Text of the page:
June 2013
Volume 54, Issue 15
Free
ARVO Annual Meeting Abstract  |   June 2013
A monolithic diamond microelectrode array fabricated for a high acuity retinal prosthesis
Author Affiliations & Notes
  • Kumaravelu Ganesan
    Physics, The University of Melbourne, Parkville, VIC, Australia
    Bionic Vision Australia, Melbourne, VIC, Australia
  • David Garrett
    Physics, The University of Melbourne, Parkville, VIC, Australia
    Bionic Vision Australia, Melbourne, VIC, Australia
  • Mohit Shivdasani
    The Bionics Institute, East Melbourne, VIC, Australia
  • David Nayagam
    The Bionics Institute, East Melbourne, VIC, Australia
    Department of Pathology, The University of Melbourne, Fitzroy, VIC, Australia
  • Joel Villalobos
    The Bionics Institute, East Melbourne, VIC, Australia
  • Hamish Meffin
    NICTA, Department of Electrical and Electronic Engineering, The University of Melbourne, Melbourne, VIC, Australia
  • Kate Fox
    Physics, The University of Melbourne, Parkville, VIC, Australia
    Bionic Vision Australia, Melbourne, VIC, Australia
  • Samantha Lichter
    Physics, The University of Melbourne, Parkville, VIC, Australia
    Bionic Vision Australia, Melbourne, VIC, Australia
  • Robert Shepherd
    The Bionics Institute, East Melbourne, VIC, Australia
  • Footnotes
    Commercial Relationships Kumaravelu Ganesan, None; David Garrett, None; Mohit Shivdasani, None; David Nayagam, None; Joel Villalobos, The Bionics Institute of Australia (P); Hamish Meffin, NICTA (P); Kate Fox, University of Melbourne (P); Samantha Lichter, National Information and Communication Technology Australia (NICTA) (F), Bionic Vision Australia (E), Bionic Vision Australia (P); Robert Shepherd, None
  • Footnotes
    Support None
Investigative Ophthalmology & Visual Science June 2013, Vol.54, 1047. doi:
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      Kumaravelu Ganesan, David Garrett, Mohit Shivdasani, David Nayagam, Joel Villalobos, Hamish Meffin, Kate Fox, Samantha Lichter, Robert Shepherd; A monolithic diamond microelectrode array fabricated for a high acuity retinal prosthesis. Invest. Ophthalmol. Vis. Sci. 2013;54(15):1047.

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      © ARVO (1962-2015); The Authors (2016-present)

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Abstract
 
Purpose
 

To fabricate and test a biocompatible, chemically inert, hermetically sealed, near-conformable microelectrode array comprised of two kinds of diamond materials

 
Methods
 

Feedthroughs were made on insulating polycrystalline diamond (PCD) substrate using laser milling and electrically conducting nitrogen incorporated ultrananocrystalline diamond (N-UNCD) was grown on top of it using chemical vapour deposition. Finally, the N-UNCD electrodes were electrically isolated by laser milling. An optical 3D profile image of the flat part of a 16x16 electrode array is shown in Fig.1. The electrode array was tapered in order to reduce the space between the electrode and the retina with approximate radius of 12 mm as shown in the Fig. 2. In order to test the stimulation efficacy, diamond electrodes were tested using acute in vivo preclinical models. The hermeticity of the array was tested using a helium leak tester by attaching the electrode array by a Viton® O-ring.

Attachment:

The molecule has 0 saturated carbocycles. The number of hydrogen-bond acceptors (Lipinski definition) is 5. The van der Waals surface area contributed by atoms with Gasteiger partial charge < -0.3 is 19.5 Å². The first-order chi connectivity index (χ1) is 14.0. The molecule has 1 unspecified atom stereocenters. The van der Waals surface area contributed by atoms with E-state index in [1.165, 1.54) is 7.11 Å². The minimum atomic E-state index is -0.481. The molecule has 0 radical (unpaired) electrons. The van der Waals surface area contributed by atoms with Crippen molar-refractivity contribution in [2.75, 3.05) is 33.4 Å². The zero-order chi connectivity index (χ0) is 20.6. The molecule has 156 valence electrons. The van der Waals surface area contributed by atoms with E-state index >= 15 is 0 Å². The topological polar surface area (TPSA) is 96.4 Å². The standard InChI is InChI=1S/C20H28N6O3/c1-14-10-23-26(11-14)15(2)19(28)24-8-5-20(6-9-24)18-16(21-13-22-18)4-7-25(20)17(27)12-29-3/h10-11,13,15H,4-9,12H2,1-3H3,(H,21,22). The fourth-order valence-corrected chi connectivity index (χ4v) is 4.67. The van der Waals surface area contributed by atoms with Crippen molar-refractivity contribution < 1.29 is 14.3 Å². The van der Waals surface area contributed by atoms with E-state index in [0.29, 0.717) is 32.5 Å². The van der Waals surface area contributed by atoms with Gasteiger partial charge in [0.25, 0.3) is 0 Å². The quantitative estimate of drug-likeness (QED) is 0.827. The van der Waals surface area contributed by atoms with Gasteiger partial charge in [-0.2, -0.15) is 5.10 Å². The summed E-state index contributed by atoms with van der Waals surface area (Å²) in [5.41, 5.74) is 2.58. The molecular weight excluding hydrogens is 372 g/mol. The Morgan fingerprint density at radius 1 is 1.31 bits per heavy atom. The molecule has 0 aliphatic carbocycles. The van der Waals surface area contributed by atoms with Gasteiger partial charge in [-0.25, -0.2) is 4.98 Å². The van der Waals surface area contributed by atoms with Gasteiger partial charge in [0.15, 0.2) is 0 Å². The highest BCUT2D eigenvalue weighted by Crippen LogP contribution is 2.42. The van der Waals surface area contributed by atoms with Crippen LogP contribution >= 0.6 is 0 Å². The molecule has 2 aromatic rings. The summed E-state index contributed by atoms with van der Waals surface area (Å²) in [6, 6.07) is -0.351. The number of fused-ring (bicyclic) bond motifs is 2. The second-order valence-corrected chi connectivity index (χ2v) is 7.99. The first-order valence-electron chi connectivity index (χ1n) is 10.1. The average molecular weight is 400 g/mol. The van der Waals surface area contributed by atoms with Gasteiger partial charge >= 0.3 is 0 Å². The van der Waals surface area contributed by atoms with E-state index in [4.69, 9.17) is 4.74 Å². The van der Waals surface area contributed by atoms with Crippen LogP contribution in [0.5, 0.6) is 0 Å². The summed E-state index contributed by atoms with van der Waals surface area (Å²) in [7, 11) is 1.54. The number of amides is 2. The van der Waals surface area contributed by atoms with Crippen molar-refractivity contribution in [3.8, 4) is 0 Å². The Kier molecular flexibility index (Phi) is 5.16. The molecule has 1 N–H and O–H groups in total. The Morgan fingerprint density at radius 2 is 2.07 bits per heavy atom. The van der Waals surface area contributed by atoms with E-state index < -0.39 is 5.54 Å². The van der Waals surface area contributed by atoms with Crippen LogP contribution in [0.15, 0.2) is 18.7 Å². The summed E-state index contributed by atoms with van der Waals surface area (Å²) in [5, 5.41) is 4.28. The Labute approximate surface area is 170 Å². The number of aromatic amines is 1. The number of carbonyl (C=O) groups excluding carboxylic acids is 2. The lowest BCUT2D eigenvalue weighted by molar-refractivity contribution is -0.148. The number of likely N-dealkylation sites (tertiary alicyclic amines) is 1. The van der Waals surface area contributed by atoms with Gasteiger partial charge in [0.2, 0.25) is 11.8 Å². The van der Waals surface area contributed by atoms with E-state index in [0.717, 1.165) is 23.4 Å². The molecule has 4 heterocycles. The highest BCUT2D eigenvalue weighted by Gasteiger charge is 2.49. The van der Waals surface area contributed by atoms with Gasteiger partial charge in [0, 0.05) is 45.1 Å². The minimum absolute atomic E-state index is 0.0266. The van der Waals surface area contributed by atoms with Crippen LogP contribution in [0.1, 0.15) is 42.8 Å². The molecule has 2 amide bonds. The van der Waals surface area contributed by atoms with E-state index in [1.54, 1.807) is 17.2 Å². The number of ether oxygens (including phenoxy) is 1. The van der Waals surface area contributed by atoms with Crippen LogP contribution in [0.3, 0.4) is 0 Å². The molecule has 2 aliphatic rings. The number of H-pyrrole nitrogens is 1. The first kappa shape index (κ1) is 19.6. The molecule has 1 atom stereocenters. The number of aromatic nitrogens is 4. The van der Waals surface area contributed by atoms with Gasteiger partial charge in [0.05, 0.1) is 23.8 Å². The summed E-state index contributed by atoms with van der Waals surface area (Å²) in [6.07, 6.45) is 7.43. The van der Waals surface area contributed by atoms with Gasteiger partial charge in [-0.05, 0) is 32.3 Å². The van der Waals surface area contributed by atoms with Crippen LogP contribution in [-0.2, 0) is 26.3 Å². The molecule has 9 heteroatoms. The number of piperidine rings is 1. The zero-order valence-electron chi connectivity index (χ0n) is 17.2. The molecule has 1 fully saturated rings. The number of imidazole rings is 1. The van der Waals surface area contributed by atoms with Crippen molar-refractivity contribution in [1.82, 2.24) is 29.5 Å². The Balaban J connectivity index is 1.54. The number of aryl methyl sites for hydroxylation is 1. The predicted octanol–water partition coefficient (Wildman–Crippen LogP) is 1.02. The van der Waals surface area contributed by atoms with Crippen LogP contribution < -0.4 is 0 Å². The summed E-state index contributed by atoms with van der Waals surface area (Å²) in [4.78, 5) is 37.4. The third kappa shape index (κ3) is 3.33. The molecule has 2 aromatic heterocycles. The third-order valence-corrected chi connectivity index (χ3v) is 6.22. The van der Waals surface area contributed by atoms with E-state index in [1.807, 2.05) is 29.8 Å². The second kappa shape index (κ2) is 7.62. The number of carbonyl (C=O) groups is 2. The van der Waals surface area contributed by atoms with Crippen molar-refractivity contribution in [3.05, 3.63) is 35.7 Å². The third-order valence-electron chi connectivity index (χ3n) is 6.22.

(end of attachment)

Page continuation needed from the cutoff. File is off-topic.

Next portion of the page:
Results
 

A high density hermetic diamond microelectrode array was fabricated and implanted in vivo with a PDMS carrier and the average minimum charge density required to produce cortical activity was 151 µC cm-2. The in vivo electrode impedances were between 2.5-76kΩ and stable over the course of the acute testing phase. The helium leak rate was found lower than the detection limit of the helium mass spectrometer (10-11 mbar L s-1) for approximately 30s and thereafter helium is found to leak through the O-ring.

 
Conclusions
 

The average threshold charge density exhibited by the diamond arrays presented here is well within the safe charge injection limit. The hermeticity of the high density electrode array means that the array can also function as encapsulation for implantable microelectronics. The use of a single material for construction of the array eliminates any potential materials mismatches that could lead to device failure. The results are evidence that diamond shows potential for both active and passive components of an implantable neural prosthesis.

 
 
Fig. 1: A 3-D optical profile image of the 16x16 diamond micro electrode array.
 
Fig. 1: A 3-D optical profile image of the 16x16 diamond micro electrode array.
 
 
Fig.2: A schematic of the near-conformable diamond electrode array and the high acuity implant. (Not to scale). 1. Retina, 2. N-UNCD electrode. 3. Electrical feedthrough. 4. Indium contact bump. 5.Diamond Encapsulation. 6. PCD substrate. 7. microprocessor chip.
 
Fig.2: A schematic of the near-conformable diamond electrode array and the high acuity implant. (Not to scale). 1. Retina, 2. N-UNCD electrode. 3. Electrical feedthrough. 4. Indium contact bump. 5.Diamond Encapsulation. 6. PCD substrate. 7. microprocessor chip.
 
Keywords: 688 retina • 507 electrophysiology: clinical  
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